Cloud Atlas is nothing if not ambitious, and it will stand or fall by one’s own personal susceptibility to cosmic interconnectedness and the like. Otherwise, it is a big, intelligent, rather whimsical journey beyond the realms of disbelief. Not unlike the recent cinema of Christopher Nolan, Cloud Atlas is big, fascinating and helplessly silly.
Cloud Atlas moves, often gracefully, through six different narratives set in six different times: 1849, 1936, 1973, 2012, 2144 and 2314. Generally, all six stories are of a rebellion against a repressive society and of a good deed inspiring future events and uprisings. The stories and the characters therein mirror other stories and characters, with most of the cast returning in each story.
It mirrors some of the themes of both The Matrix and Run Lola Run, so the choice of directors was an interesting one, though Tykwer has the upper hand with less ridiculous, though still quite unbelievable, material to work with.
When Godard makes a film, that film’s sheer incomprehensibility makes a critic stop, rewind and try again often with a help of some written supplementary material. Cloud Atlas is choppy and messy and not always entirely coherent, but, like Godard, it is more from a wealth of information than from a lack of it. Like the equally enigmatic 2001: A Space Odyssey, Cloud Atlas marks one of the few times that Hollywood has used big spectacle and epic range to pursue the big questions of life. Cloud Atlas is certainly laudable from this perspective, but its ideas and answers are another matter and it is here that Jean-Marc Vallée’s Café de Flore rings a bell. Cloud Atlas suggests that events recur and souls develop through time and that people have been here before and have been beset by corresponding dilemmas. Everything happens for a reason and there is such a thing as reincarnation. To bring back Godard, that filmmaker plays with incomprehension but he always delivered a real-world message, be it political or artistic or social. Cloud Atlas makes our minds work hard, but the goal is ultimately a silly, fruitless one. Cloud Atlas makes us believe in an unreality, albeit a recognisably subversive and hopeful one, instead of offering us something that might impact on the here and now (it’s whimsical, likable but barmy 2012 sequence seems to be on the cusp of collapsing into the unreality of 2144 and 2314 dystrophies).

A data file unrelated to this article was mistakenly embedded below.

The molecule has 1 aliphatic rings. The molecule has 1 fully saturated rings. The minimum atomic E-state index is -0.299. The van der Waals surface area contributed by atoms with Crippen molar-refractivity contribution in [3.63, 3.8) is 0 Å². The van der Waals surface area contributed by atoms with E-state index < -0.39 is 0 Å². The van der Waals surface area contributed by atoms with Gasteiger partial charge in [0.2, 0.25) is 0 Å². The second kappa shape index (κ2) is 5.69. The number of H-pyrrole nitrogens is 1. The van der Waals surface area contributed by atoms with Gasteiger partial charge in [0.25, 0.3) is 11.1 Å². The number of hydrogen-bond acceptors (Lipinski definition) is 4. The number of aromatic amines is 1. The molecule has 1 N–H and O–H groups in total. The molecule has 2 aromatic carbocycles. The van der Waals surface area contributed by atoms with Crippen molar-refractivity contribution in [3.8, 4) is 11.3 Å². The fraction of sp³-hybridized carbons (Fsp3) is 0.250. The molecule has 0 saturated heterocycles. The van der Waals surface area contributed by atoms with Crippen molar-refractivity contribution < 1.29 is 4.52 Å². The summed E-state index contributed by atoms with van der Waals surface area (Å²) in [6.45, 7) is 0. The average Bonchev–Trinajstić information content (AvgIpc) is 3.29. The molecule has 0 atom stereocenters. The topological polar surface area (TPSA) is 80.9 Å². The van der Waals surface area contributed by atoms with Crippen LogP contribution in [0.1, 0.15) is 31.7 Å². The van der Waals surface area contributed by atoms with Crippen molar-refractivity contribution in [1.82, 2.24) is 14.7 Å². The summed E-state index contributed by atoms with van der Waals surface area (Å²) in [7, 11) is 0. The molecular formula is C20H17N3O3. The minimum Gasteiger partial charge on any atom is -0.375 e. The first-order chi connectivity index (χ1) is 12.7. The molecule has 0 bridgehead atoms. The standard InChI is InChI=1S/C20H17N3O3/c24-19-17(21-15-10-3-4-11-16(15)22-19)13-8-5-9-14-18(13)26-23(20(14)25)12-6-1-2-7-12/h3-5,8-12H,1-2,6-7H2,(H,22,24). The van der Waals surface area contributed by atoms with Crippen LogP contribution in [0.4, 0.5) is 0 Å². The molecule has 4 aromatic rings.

That said, the film is full of fascinating moments, such as when we see a journal being written in 1849 by Adam Ewing (Jim Sturgess) is read 1936 by Robert Frobisher (Ben Whishaw). His letters detailing his impressions of the journals are re-read by an old friend Rufus Sixsmith (James D’Arcy) in 1973. He assists Luisa Rey (Halle Berry) with an investigation, which Rey will eventually write a book about, which will be published by Timothy Cavendish (Jim Broadbent) in 2012. Timothy’s adventures will inspire a film that is watched in 2144 by Sonmi-451 (Doona Bae), who… Often this is conveyed rather intelligentally through montage where certain items or a voiceover mark the passing of time. It can sometimes recall the work of Chris Marker with its evocative representation of time, which is no bad thing.
Some difficulties remain. Some of the stories, especially 2012, are outright farce and fail to gel convincingly with the rest of the film, which can often be somber. Similarly, 2144 would be more emotionally effective if it had the time to be. Most damaging of all is the multiple roles that each actor plays. Many actors return to play older men and women under heavy make-up that really makes them look like monsters from The Lord of the Rings. This problem beset Clint Eastwood’s reasonable J Edgar last year and the make-up hasn’t improve since. More distracting still is the spectacle of seeing Jim Sturgess being made up to look Asian or Ben Whishaw playing a woman. The end credits run through each actor’s roles in order to reveal who played who, with Halle Berry playing a white Asian nurse being a real shock. Presumably the idea is to further suggest a link between otherwise related characters – Hugo Weaving almost always plays an evil henchman to Hugh Grant’s chief villian – but it is slightly off-putting. Cloud Atlas is a film that requires concentration and the casting seems slightly like an act of self-sabotage.